Meghalaya needs huge doses of hope

Cannot say RIP to Optimism

By Patricia Mukhim

As we proceed to observe Meghalaya’s 50th birthday we can nurture one of two emotions – hope or despair. And we do have a substantial number in this state who believe we are travelling in reverse gear and not getting anywhere. That is the height of pessimism. Meghalaya has progressed, although the pace could have been better with improved governance modules and an elected dispensation that is less self-centred and more caring about the state and its people. However, to paint all legislators with the same brush would be unfair. We have had elected representatives who have been exemplary in their conduct and service and we still have such MLAs even today. Hence we cannot write off everyone as being venal and in a rush to feather their nests. There are a few like that but should we blame them or those that elected them? If we really care about Meghalaya then we need to carry out a quick research as to why people elect the MLAs they do. The answers might surprise us. Only when we get to hear from the horse’s mouth will we understand how convoluted electoral politics is! Else we come to conclusions that may be far off the mark and then get into dystopia – a sort of Apocalyse now situation!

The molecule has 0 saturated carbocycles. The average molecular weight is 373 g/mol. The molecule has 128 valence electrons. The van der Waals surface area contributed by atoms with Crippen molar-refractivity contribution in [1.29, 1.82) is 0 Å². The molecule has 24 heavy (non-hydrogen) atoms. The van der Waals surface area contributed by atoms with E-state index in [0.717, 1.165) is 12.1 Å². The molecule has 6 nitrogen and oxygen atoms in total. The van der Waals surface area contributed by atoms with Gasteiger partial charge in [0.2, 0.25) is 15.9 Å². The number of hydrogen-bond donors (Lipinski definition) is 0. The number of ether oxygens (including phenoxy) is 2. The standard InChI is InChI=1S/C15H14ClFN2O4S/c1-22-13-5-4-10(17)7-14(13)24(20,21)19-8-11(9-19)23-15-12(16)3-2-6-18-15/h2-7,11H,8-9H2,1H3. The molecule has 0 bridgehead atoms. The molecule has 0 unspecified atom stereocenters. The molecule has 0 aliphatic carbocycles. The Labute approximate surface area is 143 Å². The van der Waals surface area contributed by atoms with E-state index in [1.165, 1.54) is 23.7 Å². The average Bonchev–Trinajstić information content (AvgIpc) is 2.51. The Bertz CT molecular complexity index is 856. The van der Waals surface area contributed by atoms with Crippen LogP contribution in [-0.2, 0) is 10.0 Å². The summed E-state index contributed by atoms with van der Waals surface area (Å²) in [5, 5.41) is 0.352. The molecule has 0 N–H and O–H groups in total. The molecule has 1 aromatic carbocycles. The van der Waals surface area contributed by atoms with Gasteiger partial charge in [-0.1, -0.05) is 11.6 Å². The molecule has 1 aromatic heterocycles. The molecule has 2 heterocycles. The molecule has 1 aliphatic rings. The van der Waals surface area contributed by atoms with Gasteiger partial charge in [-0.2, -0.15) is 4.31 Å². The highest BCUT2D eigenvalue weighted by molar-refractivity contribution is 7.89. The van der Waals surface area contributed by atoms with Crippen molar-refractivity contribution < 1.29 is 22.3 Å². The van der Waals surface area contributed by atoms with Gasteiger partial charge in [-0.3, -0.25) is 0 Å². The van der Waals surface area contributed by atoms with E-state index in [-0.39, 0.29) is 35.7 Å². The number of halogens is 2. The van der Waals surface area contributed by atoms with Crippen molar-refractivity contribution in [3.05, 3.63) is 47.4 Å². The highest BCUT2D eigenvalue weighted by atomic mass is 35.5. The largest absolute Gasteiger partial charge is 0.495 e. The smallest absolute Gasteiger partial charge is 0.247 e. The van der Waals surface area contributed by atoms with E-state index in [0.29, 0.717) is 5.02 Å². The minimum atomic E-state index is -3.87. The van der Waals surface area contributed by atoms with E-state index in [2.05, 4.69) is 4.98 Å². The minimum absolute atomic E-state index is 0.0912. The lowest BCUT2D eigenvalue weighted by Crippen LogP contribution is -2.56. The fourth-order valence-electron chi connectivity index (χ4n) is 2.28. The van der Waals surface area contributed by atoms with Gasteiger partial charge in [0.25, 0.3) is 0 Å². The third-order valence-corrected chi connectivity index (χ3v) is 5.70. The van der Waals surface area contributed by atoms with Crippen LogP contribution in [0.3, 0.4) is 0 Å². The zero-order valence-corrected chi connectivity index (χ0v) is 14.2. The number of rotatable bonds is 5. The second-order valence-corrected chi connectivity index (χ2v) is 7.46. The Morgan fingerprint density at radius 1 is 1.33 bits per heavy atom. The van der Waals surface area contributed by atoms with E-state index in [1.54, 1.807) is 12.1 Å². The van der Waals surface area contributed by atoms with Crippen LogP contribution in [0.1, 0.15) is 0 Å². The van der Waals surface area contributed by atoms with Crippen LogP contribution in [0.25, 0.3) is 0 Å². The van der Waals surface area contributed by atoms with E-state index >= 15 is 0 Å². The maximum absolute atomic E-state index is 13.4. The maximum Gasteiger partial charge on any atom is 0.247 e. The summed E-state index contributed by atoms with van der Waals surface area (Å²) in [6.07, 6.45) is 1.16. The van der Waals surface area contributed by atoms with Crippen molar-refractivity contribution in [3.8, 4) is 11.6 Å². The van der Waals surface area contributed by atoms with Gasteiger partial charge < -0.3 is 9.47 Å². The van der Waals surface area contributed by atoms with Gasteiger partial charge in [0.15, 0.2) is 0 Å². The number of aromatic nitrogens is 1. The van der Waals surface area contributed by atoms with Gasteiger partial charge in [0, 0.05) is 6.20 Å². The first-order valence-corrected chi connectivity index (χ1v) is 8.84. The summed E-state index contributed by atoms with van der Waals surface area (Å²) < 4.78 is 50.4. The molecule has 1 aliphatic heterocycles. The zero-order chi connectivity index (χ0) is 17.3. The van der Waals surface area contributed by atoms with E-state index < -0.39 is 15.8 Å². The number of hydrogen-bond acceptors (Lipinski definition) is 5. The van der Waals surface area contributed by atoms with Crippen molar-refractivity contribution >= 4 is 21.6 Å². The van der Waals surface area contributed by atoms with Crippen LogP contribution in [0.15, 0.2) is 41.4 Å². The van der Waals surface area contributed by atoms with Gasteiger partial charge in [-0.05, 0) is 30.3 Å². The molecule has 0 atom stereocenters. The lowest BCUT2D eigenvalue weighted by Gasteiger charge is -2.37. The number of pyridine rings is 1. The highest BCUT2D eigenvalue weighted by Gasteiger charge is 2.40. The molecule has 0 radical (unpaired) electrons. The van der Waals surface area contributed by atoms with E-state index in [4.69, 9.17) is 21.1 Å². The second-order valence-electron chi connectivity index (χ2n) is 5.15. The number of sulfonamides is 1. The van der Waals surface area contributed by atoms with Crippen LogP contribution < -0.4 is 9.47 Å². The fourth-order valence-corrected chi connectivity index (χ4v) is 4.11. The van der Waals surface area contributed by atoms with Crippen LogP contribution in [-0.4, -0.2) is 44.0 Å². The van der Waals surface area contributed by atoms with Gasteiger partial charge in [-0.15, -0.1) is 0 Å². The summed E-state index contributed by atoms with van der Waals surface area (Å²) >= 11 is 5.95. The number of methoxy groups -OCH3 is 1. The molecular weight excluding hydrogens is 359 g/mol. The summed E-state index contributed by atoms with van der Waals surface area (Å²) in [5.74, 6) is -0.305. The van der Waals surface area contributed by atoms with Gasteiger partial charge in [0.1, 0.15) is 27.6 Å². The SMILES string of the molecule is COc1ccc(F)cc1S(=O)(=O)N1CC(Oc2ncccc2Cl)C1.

Above all, it’s important to ask ourselves as citizens of this state about our own contribution to the growth of Meghalaya. What has our contribution been? As educated citizens have we participated meaningfully and engaged with those in government when we see them following policies that are detrimental to the economic, social, political and intellectual growth of the people of Meghalaya? Venality and decadence are part of the human condition inasmuch as honour, dignity and integrity are. There is a little bit of the good and bad in us humans. Perhaps the problem is that there’s no one to stop the rot of hedonism before it progresses beyond the point of redemption.